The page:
It’s difficult to keep up with all of the COVID-19 related developments in Ontario and Federally.  Here are some of them (by no means all) in a somewhat chronological order.

On March 11, 2020 the Federal government announced changes to Canada’s sick leave benefits under the Employment Insurance Act to respond to the COVID-19 pandemic – these appear to be limited to “workers in quarantine or who have been directed to self-isolate”.  It seems that these employees can apply for Employment Insurance (“EI”) sickness benefits without waiting the mandatory one-week waiting period.  This will allow them to be paid for the first week of their claim.   The government announced that they “are exploring additional measures to support other affected Canadians, including income support for those who are not eligible for EI sickness benefits.”  Given that many businesses are closing or slowing down, and having to take drastic measures that they never anticipated in better times (i.e. layoffs), perhaps the government will waive the waiting period for those who are laid-off or suffer a break in earnings?  We will have to wait and see.  (see How EI benefits for COVID-19 quarantines will work under the new rules).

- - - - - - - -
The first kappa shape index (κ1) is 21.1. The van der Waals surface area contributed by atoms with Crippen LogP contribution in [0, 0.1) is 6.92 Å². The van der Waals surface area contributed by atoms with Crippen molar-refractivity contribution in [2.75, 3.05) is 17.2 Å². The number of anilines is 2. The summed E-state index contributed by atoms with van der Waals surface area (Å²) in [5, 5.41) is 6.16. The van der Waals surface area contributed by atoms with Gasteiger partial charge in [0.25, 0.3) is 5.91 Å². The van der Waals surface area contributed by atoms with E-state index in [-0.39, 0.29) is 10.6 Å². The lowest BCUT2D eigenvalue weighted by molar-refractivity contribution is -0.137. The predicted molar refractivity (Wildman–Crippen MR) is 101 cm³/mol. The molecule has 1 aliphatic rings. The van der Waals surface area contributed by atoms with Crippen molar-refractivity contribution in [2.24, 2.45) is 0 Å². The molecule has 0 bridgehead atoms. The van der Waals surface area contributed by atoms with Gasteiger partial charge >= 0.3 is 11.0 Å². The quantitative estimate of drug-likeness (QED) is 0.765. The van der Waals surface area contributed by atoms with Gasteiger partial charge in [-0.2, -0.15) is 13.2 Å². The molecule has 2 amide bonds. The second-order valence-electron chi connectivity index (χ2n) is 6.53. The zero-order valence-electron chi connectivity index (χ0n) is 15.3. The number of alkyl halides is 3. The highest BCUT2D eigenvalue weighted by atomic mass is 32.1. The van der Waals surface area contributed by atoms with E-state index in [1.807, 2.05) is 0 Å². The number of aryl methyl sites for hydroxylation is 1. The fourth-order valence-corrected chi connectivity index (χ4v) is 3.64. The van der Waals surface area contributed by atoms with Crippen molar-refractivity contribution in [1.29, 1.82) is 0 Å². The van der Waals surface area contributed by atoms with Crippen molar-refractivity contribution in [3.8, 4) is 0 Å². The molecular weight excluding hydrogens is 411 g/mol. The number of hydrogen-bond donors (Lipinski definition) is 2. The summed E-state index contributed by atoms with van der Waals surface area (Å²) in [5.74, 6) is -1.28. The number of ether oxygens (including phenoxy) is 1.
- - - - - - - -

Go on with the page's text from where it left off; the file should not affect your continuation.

On March 12, 2020 the Ontario government announced that funded elementary and secondary schools would close for 2 weeks after the March Break and start back up on April 5, 2020.  Many private schools followed colleges and universities have cancelled in-person classes and professors, including yours truly, are implementing plans to continue teaching online.  Given the pace of actions being taken by governments and the news, one wonders if schools will reopen on April 5, 2020 as planned or at all this year.